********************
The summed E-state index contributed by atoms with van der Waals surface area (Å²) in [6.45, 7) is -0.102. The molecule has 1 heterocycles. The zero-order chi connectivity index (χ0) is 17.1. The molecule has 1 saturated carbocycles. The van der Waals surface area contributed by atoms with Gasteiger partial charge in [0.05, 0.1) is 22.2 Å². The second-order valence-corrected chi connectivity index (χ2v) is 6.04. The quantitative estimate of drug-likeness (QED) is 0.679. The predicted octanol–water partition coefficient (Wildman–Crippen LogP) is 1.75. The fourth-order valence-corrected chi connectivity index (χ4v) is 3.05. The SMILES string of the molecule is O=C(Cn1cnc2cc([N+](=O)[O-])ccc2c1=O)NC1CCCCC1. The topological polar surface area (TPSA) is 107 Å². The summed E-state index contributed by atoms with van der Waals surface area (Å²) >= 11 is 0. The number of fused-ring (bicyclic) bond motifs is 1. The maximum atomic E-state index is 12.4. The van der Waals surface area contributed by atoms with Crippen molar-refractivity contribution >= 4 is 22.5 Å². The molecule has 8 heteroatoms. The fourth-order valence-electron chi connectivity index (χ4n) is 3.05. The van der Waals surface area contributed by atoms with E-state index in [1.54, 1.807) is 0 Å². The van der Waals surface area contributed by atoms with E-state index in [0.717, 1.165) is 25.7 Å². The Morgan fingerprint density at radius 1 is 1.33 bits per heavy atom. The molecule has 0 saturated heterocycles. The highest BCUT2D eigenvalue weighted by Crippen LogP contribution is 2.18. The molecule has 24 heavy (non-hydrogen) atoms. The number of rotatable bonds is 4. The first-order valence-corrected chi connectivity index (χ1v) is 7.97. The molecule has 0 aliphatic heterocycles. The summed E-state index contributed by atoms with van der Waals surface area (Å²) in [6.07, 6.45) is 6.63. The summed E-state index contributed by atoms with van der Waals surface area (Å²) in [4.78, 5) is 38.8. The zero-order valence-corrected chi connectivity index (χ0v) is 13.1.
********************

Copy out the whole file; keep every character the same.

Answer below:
The summed E-state index contributed by atoms with van der Waals surface area (Å²) in [6.45, 7) is -0.102. The molecule has 1 heterocycles. The zero-order chi connectivity index (χ0) is 17.1. The molecule has 1 saturated carbocycles. The van der Waals surface area contributed by atoms with Gasteiger partial charge in [0.05, 0.1) is 22.2 Å². The second-order valence-corrected chi connectivity index (χ2v) is 6.04. The quantitative estimate of drug-likeness (QED) is 0.679. The predicted octanol–water partition coefficient (Wildman–Crippen LogP) is 1.75. The fourth-order valence-corrected chi connectivity index (χ4v) is 3.05. The SMILES string of the molecule is O=C(Cn1cnc2cc([N+](=O)[O-])ccc2c1=O)NC1CCCCC1. The topological polar surface area (TPSA) is 107 Å². The summed E-state index contributed by atoms with van der Waals surface area (Å²) >= 11 is 0. The number of fused-ring (bicyclic) bond motifs is 1. The maximum atomic E-state index is 12.4. The van der Waals surface area contributed by atoms with Crippen molar-refractivity contribution >= 4 is 22.5 Å². The molecule has 8 heteroatoms. The fourth-order valence-electron chi connectivity index (χ4n) is 3.05. The van der Waals surface area contributed by atoms with E-state index in [1.54, 1.807) is 0 Å². The van der Waals surface area contributed by atoms with E-state index in [0.717, 1.165) is 25.7 Å². The Morgan fingerprint density at radius 1 is 1.33 bits per heavy atom. The molecule has 0 saturated heterocycles. The highest BCUT2D eigenvalue weighted by Crippen LogP contribution is 2.18. The molecule has 24 heavy (non-hydrogen) atoms. The number of rotatable bonds is 4. The first-order valence-corrected chi connectivity index (χ1v) is 7.97. The molecule has 0 aliphatic heterocycles. The summed E-state index contributed by atoms with van der Waals surface area (Å²) in [6.07, 6.45) is 6.63. The summed E-state index contributed by atoms with van der Waals surface area (Å²) in [4.78, 5) is 38.8. The zero-order valence-corrected chi connectivity index (χ0v) is 13.1.